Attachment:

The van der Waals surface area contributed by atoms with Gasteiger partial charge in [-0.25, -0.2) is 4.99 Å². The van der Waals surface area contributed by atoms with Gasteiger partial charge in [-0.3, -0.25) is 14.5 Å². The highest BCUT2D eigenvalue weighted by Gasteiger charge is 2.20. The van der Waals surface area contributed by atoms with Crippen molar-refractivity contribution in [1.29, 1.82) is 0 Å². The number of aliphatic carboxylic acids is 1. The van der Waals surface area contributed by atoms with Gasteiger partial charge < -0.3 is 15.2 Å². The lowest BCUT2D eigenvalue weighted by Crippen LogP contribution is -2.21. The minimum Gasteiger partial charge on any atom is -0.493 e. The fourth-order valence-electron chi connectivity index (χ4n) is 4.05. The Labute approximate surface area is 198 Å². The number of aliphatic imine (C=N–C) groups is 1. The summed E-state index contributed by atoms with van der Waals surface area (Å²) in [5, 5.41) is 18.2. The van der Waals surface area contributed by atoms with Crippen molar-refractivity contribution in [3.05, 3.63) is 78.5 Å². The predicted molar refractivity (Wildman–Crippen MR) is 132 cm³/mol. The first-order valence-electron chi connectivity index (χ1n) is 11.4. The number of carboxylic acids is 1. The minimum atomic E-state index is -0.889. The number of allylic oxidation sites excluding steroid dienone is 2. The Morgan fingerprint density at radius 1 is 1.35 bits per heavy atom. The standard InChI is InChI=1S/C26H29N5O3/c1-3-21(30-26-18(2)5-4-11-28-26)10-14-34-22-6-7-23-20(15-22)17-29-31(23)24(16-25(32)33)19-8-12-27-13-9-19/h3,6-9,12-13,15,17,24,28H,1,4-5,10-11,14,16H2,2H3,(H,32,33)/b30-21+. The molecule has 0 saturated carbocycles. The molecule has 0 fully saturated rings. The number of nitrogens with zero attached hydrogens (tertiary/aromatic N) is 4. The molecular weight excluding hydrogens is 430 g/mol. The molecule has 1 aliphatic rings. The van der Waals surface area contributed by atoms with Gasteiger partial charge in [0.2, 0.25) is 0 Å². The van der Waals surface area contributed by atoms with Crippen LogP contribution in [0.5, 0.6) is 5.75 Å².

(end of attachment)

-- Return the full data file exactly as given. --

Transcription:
The van der Waals surface area contributed by atoms with Gasteiger partial charge in [-0.25, -0.2) is 4.99 Å². The van der Waals surface area contributed by atoms with Gasteiger partial charge in [-0.3, -0.25) is 14.5 Å². The highest BCUT2D eigenvalue weighted by Gasteiger charge is 2.20. The van der Waals surface area contributed by atoms with Crippen molar-refractivity contribution in [1.29, 1.82) is 0 Å². The number of aliphatic carboxylic acids is 1. The van der Waals surface area contributed by atoms with Gasteiger partial charge < -0.3 is 15.2 Å². The lowest BCUT2D eigenvalue weighted by Crippen LogP contribution is -2.21. The minimum Gasteiger partial charge on any atom is -0.493 e. The fourth-order valence-electron chi connectivity index (χ4n) is 4.05. The Labute approximate surface area is 198 Å². The number of aliphatic imine (C=N–C) groups is 1. The summed E-state index contributed by atoms with van der Waals surface area (Å²) in [5, 5.41) is 18.2. The van der Waals surface area contributed by atoms with Crippen molar-refractivity contribution in [3.05, 3.63) is 78.5 Å². The predicted molar refractivity (Wildman–Crippen MR) is 132 cm³/mol. The first-order valence-electron chi connectivity index (χ1n) is 11.4. The number of carboxylic acids is 1. The minimum atomic E-state index is -0.889. The number of allylic oxidation sites excluding steroid dienone is 2. The Morgan fingerprint density at radius 1 is 1.35 bits per heavy atom. The standard InChI is InChI=1S/C26H29N5O3/c1-3-21(30-26-18(2)5-4-11-28-26)10-14-34-22-6-7-23-20(15-22)17-29-31(23)24(16-25(32)33)19-8-12-27-13-9-19/h3,6-9,12-13,15,17,24,28H,1,4-5,10-11,14,16H2,2H3,(H,32,33)/b30-21+. The molecule has 0 saturated carbocycles. The molecule has 0 fully saturated rings. The number of nitrogens with zero attached hydrogens (tertiary/aromatic N) is 4. The molecular weight excluding hydrogens is 430 g/mol. The molecule has 1 aliphatic rings. The van der Waals surface area contributed by atoms with Gasteiger partial charge in [0.2, 0.25) is 0 Å². The van der Waals surface area contributed by atoms with Crippen LogP contribution in [0.5, 0.6) is 5.75 Å².